Aquatic lifeforms that eluded human scientists' prying eyes and 'vanished' from the fossil record over a quarter-billion years ago have been discovered flourishing off the coast of Japan
Non-skeletal corals and crinoids, or sea lilies, were discovered by the researchers led by the University of Warsaw geology, proliferating on the Pacific Ocean floor, 100 metres below the surface, off the Japanese coasts of Honshu and Shikoku.
Coral attaches itself to the crinoid's stalk-like body, just below their feeding-fan appendage, to entangle them. It's an ideal environment for coral to survive and flourish, allowing them to achieve greater depths in the future. The two coral and crinoid animals in question were once common on the prehistoric seabed, but they gradually became extinct. Multiple versions of the two creatures continued to exist, and scientists believed that the two had broken it up for food because those organisms had died out.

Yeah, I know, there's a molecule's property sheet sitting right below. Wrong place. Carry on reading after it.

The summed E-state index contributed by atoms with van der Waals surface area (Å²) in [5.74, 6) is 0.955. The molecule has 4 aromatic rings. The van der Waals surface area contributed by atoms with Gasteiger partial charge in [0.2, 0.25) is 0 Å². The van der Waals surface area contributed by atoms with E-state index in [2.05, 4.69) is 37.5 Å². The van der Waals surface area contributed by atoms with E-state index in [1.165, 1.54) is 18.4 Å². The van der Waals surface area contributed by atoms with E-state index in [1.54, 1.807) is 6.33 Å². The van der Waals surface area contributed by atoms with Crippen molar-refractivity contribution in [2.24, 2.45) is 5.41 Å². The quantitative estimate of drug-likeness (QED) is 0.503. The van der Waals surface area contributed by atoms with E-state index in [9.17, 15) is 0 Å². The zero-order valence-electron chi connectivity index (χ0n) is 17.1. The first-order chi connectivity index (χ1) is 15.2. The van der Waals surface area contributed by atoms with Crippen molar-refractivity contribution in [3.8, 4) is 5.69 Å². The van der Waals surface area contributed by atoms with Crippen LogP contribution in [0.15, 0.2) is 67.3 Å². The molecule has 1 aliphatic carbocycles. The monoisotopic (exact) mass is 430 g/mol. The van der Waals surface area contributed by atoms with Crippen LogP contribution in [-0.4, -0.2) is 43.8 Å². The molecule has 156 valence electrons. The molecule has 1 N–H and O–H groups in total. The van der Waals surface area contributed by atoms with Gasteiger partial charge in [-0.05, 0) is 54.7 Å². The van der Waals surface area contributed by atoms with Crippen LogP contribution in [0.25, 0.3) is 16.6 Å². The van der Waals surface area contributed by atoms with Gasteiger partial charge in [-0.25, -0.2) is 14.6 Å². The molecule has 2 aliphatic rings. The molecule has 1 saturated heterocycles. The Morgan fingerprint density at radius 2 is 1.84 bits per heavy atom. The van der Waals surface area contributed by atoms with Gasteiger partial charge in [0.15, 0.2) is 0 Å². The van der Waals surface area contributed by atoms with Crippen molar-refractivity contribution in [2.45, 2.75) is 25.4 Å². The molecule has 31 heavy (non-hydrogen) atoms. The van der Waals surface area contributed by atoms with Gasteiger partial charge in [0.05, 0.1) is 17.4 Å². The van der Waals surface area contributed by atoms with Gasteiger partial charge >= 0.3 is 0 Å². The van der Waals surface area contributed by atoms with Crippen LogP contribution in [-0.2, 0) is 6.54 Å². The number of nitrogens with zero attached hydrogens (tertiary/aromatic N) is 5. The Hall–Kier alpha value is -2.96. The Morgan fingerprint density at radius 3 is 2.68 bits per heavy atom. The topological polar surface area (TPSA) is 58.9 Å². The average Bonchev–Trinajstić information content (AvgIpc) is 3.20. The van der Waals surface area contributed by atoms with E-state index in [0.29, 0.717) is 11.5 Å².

"These specimens represent the first detailed records and examinations of a recent syn vivo association of a crinoid (host) and a hexacoral (epibiont), and therefore analyses of these associations can shed new light on our understanding of these common Paleozoic associations," the researchers wrote in their paper.
According to experts, it's unknown what the crinoids get from this symbiosis when corals climb up the sea column, but the pair has evolved. The crinoid's skeletal system had to conform to the coral's binding in the first iteration. On the other hand, the strengthened couple will settle in without the crinoid having to make any physiological concessions.
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